“Even without Auston, they’re a very good team,” Tippett said. “They don’t get to be on top of the standings without being a good team.”
Campbell said Matthews was “fired up in room” when he greeted the boys in his civvies post-game and can’t wait to get back in. Maybe as soon as Monday.
“You lose a guy like that, you’re essentially taking a goal away from your lineup,” said Keefe, commending the defensive commitment. “If you’re going to score one less, you’ve got to make sure you give up one less. I think the players recognize that.
“For the most part, we had four lines, six defencemen and, certainly, the goaltender that were really on the same page here tonight.”
— Toronto Maple Leafs (@MapleLeafs) February 28, 2021
The fellas stepped up for Campbell, and Campbell held the fort for them.
“Man, we just played great. Every single guy on this team played amazing tonight,” said Campbell, his forever smile growing like the Leafs’ standings cushion.
“That was a full 60 minutes.”
Defending champion Kerri Einarson secures Scotties playoff berth – Sportsnet.ca
CALGARY — Kerri Einarson took a significant step toward defending her Canadian women’s curling championship by skipping her team to a playoff berth Saturday.
Einarson’s foursome out of Manitoba’s Gimli Curling Club beat Quebec’s Laurie St-Georges 7-4 to get to a record of 10-1 with a draw remaining Saturday night.
“We’re definitely just focusing on ourselves and what we need to do,” Einarson said. “We’re in control of our own destiny.”
Ontario’s Rachel Homan (9-2), Manitoba’s Jennifer Jones (8-3) and Alberta’s Laura Walker (8-3) were in contention for the two remaining playoff spots heading into the final draw of the championship round.
The top seed emerging from the championship round earns a bye to Sunday evening’s final, while second and third square off in the afternoon semifinal.
A tie for third would be solved by a tiebreaker game in the morning.
The 2021 Scotties Tournament of Hearts is one of four Curling Canada events to be held in a spectator-free, controlled environment at the WinSport’s Markin MacPhail Centre in Calgary.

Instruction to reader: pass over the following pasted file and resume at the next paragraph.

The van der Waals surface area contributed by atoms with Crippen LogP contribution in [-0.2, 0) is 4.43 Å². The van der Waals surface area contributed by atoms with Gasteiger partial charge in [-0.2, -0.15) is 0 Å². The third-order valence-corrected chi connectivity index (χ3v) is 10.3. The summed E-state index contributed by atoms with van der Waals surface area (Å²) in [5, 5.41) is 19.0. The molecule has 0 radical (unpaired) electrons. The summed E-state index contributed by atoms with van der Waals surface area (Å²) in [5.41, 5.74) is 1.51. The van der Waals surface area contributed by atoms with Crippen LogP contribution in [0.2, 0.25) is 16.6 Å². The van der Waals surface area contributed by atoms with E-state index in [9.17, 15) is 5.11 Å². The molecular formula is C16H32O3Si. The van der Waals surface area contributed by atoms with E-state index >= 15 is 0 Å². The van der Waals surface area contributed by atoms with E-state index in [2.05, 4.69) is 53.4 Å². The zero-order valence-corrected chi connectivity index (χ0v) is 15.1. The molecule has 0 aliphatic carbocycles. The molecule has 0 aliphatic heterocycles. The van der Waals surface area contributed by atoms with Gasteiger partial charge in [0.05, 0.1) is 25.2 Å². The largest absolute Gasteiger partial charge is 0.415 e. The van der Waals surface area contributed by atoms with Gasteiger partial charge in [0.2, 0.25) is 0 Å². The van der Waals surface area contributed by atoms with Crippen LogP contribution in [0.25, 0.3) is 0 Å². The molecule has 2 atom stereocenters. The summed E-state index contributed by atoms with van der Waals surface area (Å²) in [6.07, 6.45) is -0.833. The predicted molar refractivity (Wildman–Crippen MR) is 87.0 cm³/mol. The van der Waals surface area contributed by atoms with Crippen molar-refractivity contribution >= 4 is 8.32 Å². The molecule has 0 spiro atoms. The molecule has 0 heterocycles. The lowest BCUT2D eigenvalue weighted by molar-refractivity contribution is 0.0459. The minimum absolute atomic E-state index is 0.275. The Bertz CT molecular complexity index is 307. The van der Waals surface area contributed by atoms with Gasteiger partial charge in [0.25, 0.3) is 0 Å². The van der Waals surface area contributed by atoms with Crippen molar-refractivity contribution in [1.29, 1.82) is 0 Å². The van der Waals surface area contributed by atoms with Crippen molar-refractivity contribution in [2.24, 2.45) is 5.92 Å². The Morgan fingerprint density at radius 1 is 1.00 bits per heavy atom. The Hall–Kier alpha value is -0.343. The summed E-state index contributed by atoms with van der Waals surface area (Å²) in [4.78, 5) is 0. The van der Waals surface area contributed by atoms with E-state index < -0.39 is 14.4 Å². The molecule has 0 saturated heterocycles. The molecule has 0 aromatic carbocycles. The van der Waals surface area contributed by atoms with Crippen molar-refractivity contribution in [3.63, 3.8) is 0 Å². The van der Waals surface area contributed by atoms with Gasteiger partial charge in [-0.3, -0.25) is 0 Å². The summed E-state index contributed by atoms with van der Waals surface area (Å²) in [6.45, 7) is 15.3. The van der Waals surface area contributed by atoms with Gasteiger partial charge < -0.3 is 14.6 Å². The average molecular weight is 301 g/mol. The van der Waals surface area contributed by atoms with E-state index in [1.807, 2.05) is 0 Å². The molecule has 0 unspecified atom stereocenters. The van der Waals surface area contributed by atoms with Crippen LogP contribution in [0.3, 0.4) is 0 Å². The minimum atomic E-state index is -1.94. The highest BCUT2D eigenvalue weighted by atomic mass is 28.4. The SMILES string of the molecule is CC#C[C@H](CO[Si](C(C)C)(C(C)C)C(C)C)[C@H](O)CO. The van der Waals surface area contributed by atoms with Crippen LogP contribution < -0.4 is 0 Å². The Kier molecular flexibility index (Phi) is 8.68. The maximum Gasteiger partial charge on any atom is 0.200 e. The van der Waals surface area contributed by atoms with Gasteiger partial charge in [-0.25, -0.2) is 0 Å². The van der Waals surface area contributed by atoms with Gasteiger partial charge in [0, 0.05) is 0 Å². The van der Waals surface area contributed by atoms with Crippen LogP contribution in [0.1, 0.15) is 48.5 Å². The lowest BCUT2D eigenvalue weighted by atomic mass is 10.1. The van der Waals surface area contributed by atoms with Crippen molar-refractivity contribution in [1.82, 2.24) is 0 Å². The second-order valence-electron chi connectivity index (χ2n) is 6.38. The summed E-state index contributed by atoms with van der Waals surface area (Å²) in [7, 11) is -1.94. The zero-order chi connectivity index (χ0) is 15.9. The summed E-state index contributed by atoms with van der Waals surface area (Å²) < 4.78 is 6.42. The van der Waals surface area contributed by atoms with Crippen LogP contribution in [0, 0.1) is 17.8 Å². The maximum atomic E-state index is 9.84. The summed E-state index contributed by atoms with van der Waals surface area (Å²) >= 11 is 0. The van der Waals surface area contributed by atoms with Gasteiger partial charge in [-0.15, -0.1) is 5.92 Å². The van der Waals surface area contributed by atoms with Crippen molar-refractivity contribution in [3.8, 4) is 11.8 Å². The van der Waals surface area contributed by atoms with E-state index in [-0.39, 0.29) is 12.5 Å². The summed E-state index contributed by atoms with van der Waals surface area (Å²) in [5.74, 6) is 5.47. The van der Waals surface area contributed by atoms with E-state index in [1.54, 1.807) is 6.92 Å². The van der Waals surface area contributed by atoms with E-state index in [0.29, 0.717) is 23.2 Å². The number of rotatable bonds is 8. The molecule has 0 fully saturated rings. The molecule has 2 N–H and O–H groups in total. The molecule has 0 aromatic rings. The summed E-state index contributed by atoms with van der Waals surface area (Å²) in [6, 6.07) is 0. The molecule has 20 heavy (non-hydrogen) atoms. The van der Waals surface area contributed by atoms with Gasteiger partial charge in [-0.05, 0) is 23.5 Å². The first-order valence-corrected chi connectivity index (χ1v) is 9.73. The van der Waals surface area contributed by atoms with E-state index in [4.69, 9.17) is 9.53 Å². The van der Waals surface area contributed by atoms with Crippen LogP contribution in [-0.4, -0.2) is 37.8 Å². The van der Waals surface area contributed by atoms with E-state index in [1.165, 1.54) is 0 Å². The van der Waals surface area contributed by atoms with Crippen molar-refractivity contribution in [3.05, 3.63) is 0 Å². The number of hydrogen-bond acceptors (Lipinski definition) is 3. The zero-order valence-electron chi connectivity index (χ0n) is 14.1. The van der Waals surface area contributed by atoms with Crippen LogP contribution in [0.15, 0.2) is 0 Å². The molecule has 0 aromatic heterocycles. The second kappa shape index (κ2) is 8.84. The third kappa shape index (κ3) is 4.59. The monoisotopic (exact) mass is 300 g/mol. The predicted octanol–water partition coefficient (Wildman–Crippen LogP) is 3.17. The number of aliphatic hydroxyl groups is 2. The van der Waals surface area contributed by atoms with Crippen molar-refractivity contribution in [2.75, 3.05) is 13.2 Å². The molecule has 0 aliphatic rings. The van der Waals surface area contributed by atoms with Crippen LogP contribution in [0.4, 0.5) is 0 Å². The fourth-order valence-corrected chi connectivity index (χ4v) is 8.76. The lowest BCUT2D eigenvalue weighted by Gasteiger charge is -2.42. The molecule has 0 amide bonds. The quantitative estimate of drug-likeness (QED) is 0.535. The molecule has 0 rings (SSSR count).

The COVID-19 pandemic thwarting many provincial and territorial playdowns prompted Curling Canada to add two wild-card teams to the Hearts field for a total of 18, which in turn shrunk the playoff window.
Instead of the traditional four teams in a Page playoff, only three advance.
Einarson is attempting the first back-to-back Hearts titles since Rachel Homan in 2013 and 2014.
Sunday’s victor earns $100,000 in prize money and a return trip to the 2022 Scotties Tournament of Hearts in Thunder Bay, Ont., as Team Canada.
The winner doesn’t have a world championship, however, in which to wear the Maple Leaf.
The March 19-28 tournament in Schaffhausen, Switzerland was cancelled by the World Curling Federation because of the pandemic.
The 2020 world championship in Prince George, B.C., was called off for the same reason, so Einarson wasn’t able to represent Canada there.
Six-time champion Jennifer Jones of Manitoba thumped Ontario’s Homan 9-1 on Saturday afternoon before facing Einarson at night.
Jones had struggled the previous evening in a loss to Alberta, but the skip and her teammates were on their game against three-time champion Homan.
“We definitely regrouped and decided we needed to step it up a little bit,” Jones said. “Last night’s loss doesn’t impact our confidence at all. I think that just comes with experience.”
It wasn’t the first time that Jones’ lead Lisa Weagle faced former skip Homan, but it was the first time at a Tournament of Hearts.
Homan, third Emma Miskew and Weagle won three Canadian titles and a world title together. They also represented Canada in the 2018 Winter Olympics with Joanne Courtney.
Homan dropped Weagle from her lineup last year and replaced her with Sarah Wilkes.
Weagle met her former teammates Nov. 12 in an Okotoks, Alta., event. Homan won the game 7-1.
There was a time when Weagle might have felt extra satisfaction in beating Homan for the first time, but the all-star lead says that time has passed.
“If you’d asked me that a few months ago, or over the summer, probably,” Weagle said.
“Today, I was really just out there playing for me and I was playing for my team. I just wanted to find a new level of excellence and play really well and I feel like that’s what we’ve been doing here.
“It wasn’t really my focus today that we were playing them. I was definitely excited for the game, but I was focused more on myself.”
Quebec, Saskatchewan’s Sherry Anderson, and wild-card teams skipped by Beth Peterson and Chelsea Carey are out of contention with their fifth losses.
Alberta’s Walker stayed in the hunt with a 9-4 win over Saskatchewan.
The host province was to take on Carey’s Wild Card One and Homan faced Saskatchewan on Saturday evening.